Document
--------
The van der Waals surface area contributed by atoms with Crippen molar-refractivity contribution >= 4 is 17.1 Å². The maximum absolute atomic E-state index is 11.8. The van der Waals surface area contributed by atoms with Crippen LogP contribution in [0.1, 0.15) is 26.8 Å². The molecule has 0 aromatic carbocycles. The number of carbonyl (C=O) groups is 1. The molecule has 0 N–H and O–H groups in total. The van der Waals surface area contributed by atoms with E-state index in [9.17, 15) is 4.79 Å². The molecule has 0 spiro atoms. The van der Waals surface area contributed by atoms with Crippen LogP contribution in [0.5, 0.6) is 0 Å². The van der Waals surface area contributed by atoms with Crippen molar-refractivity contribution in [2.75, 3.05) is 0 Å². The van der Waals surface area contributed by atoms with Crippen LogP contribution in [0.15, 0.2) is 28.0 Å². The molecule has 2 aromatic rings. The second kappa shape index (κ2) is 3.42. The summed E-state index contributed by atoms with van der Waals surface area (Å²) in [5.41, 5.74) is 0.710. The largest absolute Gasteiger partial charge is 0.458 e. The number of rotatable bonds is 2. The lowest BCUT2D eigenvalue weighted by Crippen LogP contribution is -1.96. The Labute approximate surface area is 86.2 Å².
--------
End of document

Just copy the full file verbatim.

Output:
The van der Waals surface area contributed by atoms with Crippen molar-refractivity contribution >= 4 is 17.1 Å². The maximum absolute atomic E-state index is 11.8. The van der Waals surface area contributed by atoms with Crippen LogP contribution in [0.1, 0.15) is 26.8 Å². The molecule has 0 aromatic carbocycles. The number of carbonyl (C=O) groups is 1. The molecule has 0 N–H and O–H groups in total. The van der Waals surface area contributed by atoms with E-state index in [9.17, 15) is 4.79 Å². The molecule has 0 spiro atoms. The van der Waals surface area contributed by atoms with Crippen LogP contribution in [0.5, 0.6) is 0 Å². The van der Waals surface area contributed by atoms with Crippen molar-refractivity contribution in [2.75, 3.05) is 0 Å². The van der Waals surface area contributed by atoms with Crippen LogP contribution in [0.15, 0.2) is 28.0 Å². The molecule has 2 aromatic rings. The second kappa shape index (κ2) is 3.42. The summed E-state index contributed by atoms with van der Waals surface area (Å²) in [5.41, 5.74) is 0.710. The largest absolute Gasteiger partial charge is 0.458 e. The number of rotatable bonds is 2. The lowest BCUT2D eigenvalue weighted by Crippen LogP contribution is -1.96. The Labute approximate surface area is 86.2 Å².